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Obamacare Site Approaches Fix Deadline

  • VOA News

Liz Carlson, a self-employed student, attends a health care enrollment fair co-sponsored by Planned Parenthood of Northern New England and the State Employees Association at Great Bay Community College in Portsmouth, New Hampshire, Nov. 9, 2013.

Liz Carlson, a self-employed student, attends a health care enrollment fair co-sponsored by Planned Parenthood of Northern New England and the State Employees Association at Great Bay Community College in Portsmouth, New Hampshire, Nov. 9, 2013.

Repairs to the U.S. government's troubled health care website continued Saturday, the deadline set by the Obama administration to fix technical problems that have plagued the site since its October 1 rollout.

The administration vowed to fix the insurance shopping website by November 30. As the deadline approached, an official from the agency responsible for the site said they were on target to meet their "stated goal for the site to work for the vast majority of users."

The White House promised the health care website would be able to handle 50,000 visitors simultaneously for a daily total of about 800,000 by the end of November. The administration warned that users may still encounter some delays, but that the website should load quickly for at least 80 percent of users.

Earlier in November, President Barack Obama admitted he and his team had "fumbled" the startup of his signature policy plan — the health care overhaul known as "Obamacare."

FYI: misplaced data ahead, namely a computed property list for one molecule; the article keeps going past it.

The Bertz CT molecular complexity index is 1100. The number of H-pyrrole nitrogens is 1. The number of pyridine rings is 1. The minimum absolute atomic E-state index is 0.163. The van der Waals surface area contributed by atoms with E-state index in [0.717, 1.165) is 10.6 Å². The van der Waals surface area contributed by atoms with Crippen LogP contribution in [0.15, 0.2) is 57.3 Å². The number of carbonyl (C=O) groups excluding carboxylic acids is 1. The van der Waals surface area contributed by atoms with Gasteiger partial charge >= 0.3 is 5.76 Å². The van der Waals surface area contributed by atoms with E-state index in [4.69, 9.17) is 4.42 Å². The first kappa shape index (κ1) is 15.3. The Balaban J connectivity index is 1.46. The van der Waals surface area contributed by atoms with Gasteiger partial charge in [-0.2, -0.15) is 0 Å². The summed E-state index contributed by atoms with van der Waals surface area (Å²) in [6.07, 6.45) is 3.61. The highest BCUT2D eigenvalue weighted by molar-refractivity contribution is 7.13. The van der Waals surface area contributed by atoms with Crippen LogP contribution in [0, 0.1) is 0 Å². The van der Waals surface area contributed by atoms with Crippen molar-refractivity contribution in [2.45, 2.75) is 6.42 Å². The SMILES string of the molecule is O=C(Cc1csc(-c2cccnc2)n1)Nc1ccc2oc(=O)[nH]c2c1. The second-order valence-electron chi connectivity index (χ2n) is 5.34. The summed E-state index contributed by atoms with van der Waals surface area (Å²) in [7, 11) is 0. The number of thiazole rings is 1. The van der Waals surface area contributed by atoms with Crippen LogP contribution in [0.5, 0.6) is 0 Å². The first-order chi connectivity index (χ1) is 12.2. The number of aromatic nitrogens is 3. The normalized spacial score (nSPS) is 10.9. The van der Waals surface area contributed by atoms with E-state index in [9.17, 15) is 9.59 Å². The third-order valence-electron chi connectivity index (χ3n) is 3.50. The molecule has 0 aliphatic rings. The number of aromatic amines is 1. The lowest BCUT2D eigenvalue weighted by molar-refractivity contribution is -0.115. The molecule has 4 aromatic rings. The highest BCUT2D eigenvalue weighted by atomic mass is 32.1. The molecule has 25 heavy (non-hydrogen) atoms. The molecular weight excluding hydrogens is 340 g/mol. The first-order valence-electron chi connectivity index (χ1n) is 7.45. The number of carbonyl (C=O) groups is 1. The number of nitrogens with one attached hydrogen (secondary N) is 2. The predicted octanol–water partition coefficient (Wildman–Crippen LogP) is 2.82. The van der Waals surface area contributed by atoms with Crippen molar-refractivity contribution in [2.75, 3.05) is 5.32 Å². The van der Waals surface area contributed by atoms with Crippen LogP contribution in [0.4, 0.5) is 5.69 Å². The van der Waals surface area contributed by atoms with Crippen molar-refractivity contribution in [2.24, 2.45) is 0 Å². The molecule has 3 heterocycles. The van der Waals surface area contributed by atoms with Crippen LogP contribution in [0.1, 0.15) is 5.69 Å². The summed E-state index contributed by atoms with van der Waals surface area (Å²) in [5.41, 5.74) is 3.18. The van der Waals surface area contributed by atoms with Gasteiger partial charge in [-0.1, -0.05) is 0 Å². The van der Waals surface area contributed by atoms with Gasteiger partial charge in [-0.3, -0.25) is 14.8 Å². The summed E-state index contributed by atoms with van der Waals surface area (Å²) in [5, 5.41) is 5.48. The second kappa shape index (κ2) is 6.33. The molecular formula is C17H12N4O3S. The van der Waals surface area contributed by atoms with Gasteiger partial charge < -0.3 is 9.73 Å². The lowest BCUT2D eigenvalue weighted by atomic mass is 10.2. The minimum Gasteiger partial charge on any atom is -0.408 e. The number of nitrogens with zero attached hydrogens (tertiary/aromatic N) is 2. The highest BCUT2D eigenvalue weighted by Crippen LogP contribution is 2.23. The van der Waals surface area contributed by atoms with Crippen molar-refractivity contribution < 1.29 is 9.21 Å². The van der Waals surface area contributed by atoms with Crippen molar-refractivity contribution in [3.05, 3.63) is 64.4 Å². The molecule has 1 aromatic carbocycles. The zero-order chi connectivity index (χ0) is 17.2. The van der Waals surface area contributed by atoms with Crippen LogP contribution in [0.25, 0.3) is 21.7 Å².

The Affordable Care Act, signed into law in 2010, aims to provide millions of uninsured Americans with health coverage.

Health care reform was the centerpiece of the president's 2008 campaign.

The website is the gateway for health insurance plans in 36 states under the Affordable Care Act.

Only about 27,000 people overcame the myriad online technical glitches to sign up for insurance via the site in October.

Critics say website problems caused millions of uninsured people who could have benefited to become disinterested.

Critics also worry the president's decision to extend bare bones private insurance could keep young and healthy consumers — considered critical for keeping the government program's finances in balance — from enrolling in the government coverage.

Some information for this report was provided by AP, AFP and Reuters.
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